Democrats in the General Assembly are moving legislation aimed at rooting out discrimination in the foster care system and adoptions.
HB21-1072 would require public and private agencies that provide child welfare services to do so in a way that does not discriminate against either children or aspiring foster and adoptive parents and that is responsive to the cultural and social needs of children. The bill was approved March 17 by the House of Representatives on a party-line 40-24 vote.
“This bill, equal access for services, affirms the right of foster youth to live in an affirming home,” said Rep. Meg Froelich of Englewood during floor debate on the proposal. “During national foster care month in 2015, our president said all young people, regardless of what they look like, which religion they follow, who they love or the gender they identify with, deserve the right to dream and grow in a permanent home. That is what HB 1072 does.”
BROAD DISCRIMINATION BAN
The bill forbids child welfare agencies from refusing to work with aspiring foster and adoptive parents on grounds of demographic differences, sexual identity or medical condition. “Any denial” of an application to provide care for a child that includes any of the prohibited factors as a reason “must be documented, must have a clear nexus to the ability to meet the needs of the child or youth, and the denial to care must not be detrimental to the health or welfare of the child or youth,” according to the bill’s language.
If enacted into law, the measure would forbid child welfare agencies from delaying or denying a foster care or adoption placement to a child “on the basis of a real or perceived disability, race, creed, religion, color, sex, sexual orientation, gender identity, gender expression, national origin, ancestry, or any communicable disease, including HIV” unless “the delay or denial of the placement is not detrimental to the health or welfare of the child.”
HB21-1072 would also extend that prohibition to harassment on the basis of those protected characteristics. The bill would require that child welfare agencies and service providers assure that assistance is supplied “in a manner that is culturally responsive to the complex social identity of the individual” to whom care is being given and clarifies that responsiveness must take account not only of the immutable characteristics such as race, ethnicity, nationality, age, sex, but also religion, “gender identity,” “gender expression,” “socioeconomic status,” “physical or cognitive ability,” “language,” “beliefs,” “values,” “behavior patterns” and “customs.”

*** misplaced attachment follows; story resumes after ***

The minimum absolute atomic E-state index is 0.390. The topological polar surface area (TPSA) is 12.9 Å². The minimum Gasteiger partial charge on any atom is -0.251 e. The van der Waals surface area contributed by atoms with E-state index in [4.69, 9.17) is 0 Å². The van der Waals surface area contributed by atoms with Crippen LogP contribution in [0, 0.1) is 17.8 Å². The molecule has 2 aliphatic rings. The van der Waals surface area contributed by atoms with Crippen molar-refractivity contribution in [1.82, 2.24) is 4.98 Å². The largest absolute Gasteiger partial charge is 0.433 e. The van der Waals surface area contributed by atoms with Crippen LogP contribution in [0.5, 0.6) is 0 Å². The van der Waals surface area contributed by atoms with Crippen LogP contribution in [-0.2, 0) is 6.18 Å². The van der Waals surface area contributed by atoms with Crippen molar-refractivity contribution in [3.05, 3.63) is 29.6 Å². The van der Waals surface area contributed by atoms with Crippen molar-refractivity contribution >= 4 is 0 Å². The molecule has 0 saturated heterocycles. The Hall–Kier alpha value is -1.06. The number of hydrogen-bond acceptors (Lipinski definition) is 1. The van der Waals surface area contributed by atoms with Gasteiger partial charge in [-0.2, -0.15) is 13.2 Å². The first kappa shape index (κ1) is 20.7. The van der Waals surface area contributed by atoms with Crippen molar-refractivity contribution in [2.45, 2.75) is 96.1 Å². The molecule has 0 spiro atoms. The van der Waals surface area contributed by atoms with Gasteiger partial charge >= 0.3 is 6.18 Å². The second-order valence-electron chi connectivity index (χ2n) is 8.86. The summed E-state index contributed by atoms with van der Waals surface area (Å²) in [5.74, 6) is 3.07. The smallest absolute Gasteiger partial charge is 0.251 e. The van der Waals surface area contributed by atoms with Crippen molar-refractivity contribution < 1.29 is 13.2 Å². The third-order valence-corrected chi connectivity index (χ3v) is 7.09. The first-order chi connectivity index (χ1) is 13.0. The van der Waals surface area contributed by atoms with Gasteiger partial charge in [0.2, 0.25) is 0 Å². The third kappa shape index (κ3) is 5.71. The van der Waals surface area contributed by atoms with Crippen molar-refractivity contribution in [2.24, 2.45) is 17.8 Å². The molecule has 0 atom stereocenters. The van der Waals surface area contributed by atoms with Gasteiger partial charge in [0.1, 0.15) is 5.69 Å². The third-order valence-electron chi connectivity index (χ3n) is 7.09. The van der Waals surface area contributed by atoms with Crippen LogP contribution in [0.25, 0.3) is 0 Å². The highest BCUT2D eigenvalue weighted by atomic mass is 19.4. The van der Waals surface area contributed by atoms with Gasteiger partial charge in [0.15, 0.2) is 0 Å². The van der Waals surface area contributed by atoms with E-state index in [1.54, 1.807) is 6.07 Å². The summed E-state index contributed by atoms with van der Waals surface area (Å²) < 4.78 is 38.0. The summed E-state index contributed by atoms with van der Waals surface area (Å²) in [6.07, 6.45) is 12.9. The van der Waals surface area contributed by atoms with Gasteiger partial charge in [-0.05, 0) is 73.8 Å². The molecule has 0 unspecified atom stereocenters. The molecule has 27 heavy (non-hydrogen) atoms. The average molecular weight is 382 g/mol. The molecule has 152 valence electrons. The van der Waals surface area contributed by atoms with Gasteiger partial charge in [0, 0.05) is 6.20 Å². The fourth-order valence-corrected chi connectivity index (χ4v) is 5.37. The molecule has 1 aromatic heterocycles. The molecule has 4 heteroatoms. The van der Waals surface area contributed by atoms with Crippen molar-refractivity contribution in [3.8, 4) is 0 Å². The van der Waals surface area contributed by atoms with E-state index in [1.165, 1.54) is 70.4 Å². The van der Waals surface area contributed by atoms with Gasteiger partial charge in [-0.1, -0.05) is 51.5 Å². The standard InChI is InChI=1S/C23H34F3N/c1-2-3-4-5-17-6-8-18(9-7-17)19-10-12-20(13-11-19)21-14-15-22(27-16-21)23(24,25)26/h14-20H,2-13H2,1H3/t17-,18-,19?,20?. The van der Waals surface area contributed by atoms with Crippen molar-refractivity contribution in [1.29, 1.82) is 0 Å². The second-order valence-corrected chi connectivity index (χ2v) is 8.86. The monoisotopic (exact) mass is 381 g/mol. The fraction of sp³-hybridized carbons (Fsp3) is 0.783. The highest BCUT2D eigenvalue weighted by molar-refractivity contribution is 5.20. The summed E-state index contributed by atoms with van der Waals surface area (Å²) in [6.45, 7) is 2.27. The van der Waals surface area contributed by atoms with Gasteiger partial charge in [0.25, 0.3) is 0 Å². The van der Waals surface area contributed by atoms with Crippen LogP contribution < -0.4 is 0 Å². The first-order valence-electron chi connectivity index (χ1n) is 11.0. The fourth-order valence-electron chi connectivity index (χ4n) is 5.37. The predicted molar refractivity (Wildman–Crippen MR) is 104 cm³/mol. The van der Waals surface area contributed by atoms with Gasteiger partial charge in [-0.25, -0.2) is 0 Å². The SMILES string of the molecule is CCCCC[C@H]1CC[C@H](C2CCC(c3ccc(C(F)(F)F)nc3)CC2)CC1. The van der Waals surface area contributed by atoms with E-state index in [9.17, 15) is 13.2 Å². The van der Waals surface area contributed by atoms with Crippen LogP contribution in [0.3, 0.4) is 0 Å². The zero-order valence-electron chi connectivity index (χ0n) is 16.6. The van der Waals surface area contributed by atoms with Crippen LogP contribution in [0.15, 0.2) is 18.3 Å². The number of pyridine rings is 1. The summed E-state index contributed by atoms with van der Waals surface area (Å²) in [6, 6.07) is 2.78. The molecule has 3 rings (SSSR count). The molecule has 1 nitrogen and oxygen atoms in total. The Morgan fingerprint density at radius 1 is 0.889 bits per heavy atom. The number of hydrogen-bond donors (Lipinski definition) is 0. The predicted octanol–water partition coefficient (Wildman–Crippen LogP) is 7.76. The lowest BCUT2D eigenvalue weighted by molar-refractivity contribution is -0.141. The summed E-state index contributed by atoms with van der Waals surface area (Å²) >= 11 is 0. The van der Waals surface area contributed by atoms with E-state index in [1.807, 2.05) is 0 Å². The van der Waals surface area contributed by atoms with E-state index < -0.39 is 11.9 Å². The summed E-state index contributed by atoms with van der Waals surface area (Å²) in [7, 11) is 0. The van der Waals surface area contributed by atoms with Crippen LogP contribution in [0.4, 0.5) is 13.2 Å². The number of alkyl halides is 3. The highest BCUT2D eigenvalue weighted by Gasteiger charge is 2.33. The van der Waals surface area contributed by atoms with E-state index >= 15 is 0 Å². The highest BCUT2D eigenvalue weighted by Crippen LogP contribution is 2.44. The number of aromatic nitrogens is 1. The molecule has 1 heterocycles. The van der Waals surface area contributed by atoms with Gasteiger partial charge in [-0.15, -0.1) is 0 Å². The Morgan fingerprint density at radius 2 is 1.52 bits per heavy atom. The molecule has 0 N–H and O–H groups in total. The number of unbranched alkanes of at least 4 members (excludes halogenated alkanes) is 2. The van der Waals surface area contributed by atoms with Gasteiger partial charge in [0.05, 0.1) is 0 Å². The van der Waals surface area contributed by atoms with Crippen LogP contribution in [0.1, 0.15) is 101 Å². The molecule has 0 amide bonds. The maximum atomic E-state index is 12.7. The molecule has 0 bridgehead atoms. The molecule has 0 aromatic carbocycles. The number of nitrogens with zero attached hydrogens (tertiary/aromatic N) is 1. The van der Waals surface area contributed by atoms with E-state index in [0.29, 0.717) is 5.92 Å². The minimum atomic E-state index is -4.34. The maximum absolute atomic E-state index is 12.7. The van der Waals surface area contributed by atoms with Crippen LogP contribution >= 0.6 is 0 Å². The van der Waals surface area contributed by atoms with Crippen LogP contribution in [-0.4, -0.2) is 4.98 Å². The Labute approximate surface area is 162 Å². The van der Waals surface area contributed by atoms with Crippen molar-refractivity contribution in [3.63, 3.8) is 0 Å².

The anti-discrimination components of the bill would carry weight because the state would not fund private child welfare agencies, including those operated by religious institutions, that violate them. That approach mirrors similar laws in effect in several other states, including California, Nevada, Rhode Island, and the District of Columbia. The Colorado Department of Human Services already forbids such disparate treatment by means of administrative regulation.
SUPPLY AND DEMAND
The Department of Health and Human Services estimates that, as of Sept. 30, 2019, about 425,000 children were in foster care across the country. Nearly half of them were not being cared for by relatives and, instead, lived in homes with unrelated foster parents and were not white. Here in Colorado, more than 5,500 youth were in foster care as of Sept. 30, 2018. At least 55% of those children are of diverse ethnic and racial backgrounds. One 2019 research paper found that nearly one-third of all children in foster care identify as LGBTQ. “You’re looking at twice [or] three times the presence in the general population,” said Currey Cook, senior counsel and youth in out-of-home care project director at Lambda Legal in New York.
The size of the foster child population is not matched by the number of available foster parents. One study found that the number of foster homes declined in at least half of the states between 2012 and 2017, even as the number of children in foster care rose. In Colorado, the drop in foster care homes has been among the worst in the nation, with the number of available placements falling by nearly 10% during that period. “We have, by some accounts, 8,000 foster youth in the system, and we have 2,000 foster parents,” Froelich said. “We need more of them.”
More specifically, Colorado’s supply of foster homes to meet the particular needs of diverse youth is falling significantly short. “Colorado’s foster parent population does not reflect the ethnic and racial diversity of the children and youth in foster care,“ according to a 2017 report by the state’s Office of Children, Youth & Families: “The disparity between Colorado’s Hispanic children/youth who entered foster care and Hispanic foster parents is particularly pronounced.”